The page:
An influential Islamic organization with offices across the country has been forced to close, highlighting a political struggle over the country’s millions-strong Muslim population.
Representatives of the Islamic Cultural Center and analysts said a Supreme Court ruling upholding the center’s closure was politically charged.
“This is a bureaucratic order from people who want the Muslim part of society to be represented by puppets,” the center’s chairman and founder, Abdul-Wahid Niyazov, told The Moscow Times on Thursday.
The Supreme Court on Wednesday confirmed a decision from the Justice Ministry last fall to close the center for “multiple violations of financial regulations,” Interfax reported.
Among the objections mentioned by the court was that 21 of the center’s 54 regional branches lacked proper legal documentation.
But Niyazov said the evidence presented by the Justice Ministry was obtained under pressure from the Federal Security Service. “Any member of our regional staff will testify that they were threatened and pressured,” he said at a Supreme Court hearing Tuesday, Interfax reported.
He said many of the center’s regional directors had resigned after receiving intimidating calls from the FSB.
Niyazov said Thursday that he would appeal the decision in every possible way, including with a complaint to the European Court of Human Rights in Strasbourg.
He said he would also appeal to the All-Russia People’s Front, the political vehicle set up by Prime Minister Vladimir Putin earlier this month. Putin is widely seen as the country’s most powerful politician and in control of the security services.
The Islamic Cultural Center, whose work has been suspended since last fall, held exhibitions, news conferences and readings and hosted visiting Islamic dignitaries.
It describes itself as the “public arm” of the Council of Muftis, one of four organizations representing the country’s Muslims.
Council spokeswoman Gulnur Gaziyeva said the center’s work was directed at the well-being of the country’s Muslims.
“We believe that we can correct the legal problems and re-register the organization,” she said by telephone.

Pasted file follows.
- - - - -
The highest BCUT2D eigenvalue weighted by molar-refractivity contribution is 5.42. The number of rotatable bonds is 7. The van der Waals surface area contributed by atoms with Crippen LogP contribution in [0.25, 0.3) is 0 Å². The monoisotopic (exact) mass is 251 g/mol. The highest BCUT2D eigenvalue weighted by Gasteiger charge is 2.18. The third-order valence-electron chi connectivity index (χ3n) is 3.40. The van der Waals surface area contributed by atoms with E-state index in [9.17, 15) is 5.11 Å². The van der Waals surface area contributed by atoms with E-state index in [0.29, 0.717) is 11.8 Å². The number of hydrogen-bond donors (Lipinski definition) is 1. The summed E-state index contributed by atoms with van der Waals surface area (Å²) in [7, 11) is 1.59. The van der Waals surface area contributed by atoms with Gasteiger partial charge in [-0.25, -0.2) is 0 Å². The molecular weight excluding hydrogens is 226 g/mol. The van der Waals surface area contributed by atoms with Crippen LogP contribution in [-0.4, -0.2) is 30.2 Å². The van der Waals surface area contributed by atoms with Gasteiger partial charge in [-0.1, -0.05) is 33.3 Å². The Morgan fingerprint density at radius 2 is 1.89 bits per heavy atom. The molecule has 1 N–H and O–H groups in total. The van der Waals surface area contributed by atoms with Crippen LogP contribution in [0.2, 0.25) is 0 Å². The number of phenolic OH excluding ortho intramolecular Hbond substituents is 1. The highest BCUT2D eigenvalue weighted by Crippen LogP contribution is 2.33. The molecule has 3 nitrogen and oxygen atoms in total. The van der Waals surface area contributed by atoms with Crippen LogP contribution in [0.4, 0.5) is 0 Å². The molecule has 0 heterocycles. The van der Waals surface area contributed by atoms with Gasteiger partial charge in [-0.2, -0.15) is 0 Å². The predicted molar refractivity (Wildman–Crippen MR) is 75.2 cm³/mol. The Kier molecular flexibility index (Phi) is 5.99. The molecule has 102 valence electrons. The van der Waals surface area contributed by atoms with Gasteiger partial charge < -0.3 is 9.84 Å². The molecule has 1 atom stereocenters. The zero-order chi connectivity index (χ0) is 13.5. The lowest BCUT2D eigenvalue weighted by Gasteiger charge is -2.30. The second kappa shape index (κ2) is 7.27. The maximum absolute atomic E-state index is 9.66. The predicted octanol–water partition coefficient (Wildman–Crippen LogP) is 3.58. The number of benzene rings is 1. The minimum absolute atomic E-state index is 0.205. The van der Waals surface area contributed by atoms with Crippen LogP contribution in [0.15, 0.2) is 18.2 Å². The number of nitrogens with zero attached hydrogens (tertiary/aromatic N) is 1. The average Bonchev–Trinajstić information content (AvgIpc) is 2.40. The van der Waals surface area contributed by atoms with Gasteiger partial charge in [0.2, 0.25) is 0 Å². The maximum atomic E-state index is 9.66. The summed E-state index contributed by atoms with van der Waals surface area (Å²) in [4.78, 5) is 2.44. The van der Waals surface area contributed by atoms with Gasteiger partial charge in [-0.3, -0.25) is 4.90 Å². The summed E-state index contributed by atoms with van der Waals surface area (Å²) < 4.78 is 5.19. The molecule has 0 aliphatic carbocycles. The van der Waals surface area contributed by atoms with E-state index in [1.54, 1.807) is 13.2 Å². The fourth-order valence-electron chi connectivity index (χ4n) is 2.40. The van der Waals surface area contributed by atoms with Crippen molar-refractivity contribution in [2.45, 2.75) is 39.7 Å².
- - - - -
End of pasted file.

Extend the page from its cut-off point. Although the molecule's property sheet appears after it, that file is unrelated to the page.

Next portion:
But the center’s closure was welcomed by the All-Russia Muftiate, a rival organization set up last December, reportedly with active help from the Kremlin.
“This so-called public arm of the Council of Muftis was just a poor excuse for a sham,” the muftiate’s executive chairman, Mukhammedgali Khuzin, told Interfax.
He said the center had done real harm to the Muslim community and to the country’s interfaith relations. He did not elaborate.
Asked to comment on Khuzin’s allegations, Gaziyeva said only that it was “very sad to hear such a smear” coming from within the Muslim community.
Analysts linked the struggle to authorities’ desire to bring the country’s Muslims under tighter control.
Alexander Soldatov, a religions expert with Portal-credo.ru, said the Kremlin was frightened after the Council of Muftis organized mass prayers at Moscow’s central mosque for the Eid al-Adha feast last November.
“After the prayers last fall they introduced the All-Russia Muftiat — which is obviously directed against the council,” he said by telephone.
Soldatov also said City Hall has shown extreme reluctance to Muslims’ demands to build new mosques in the capital after last year’s nationalist rioting on Manezh Square.
Last November, authorities backed away from plans to build a mosque in the southeastern Tekstilshchiki neighborhood after complaints from local residents.
Although the capital boasts scores of mainly Muslim migrants, it officially only has four mosques.
On Thursday afternoon, City Hall officials held talks with Muslim representatives over the issue. No results of the meeting were immediately released.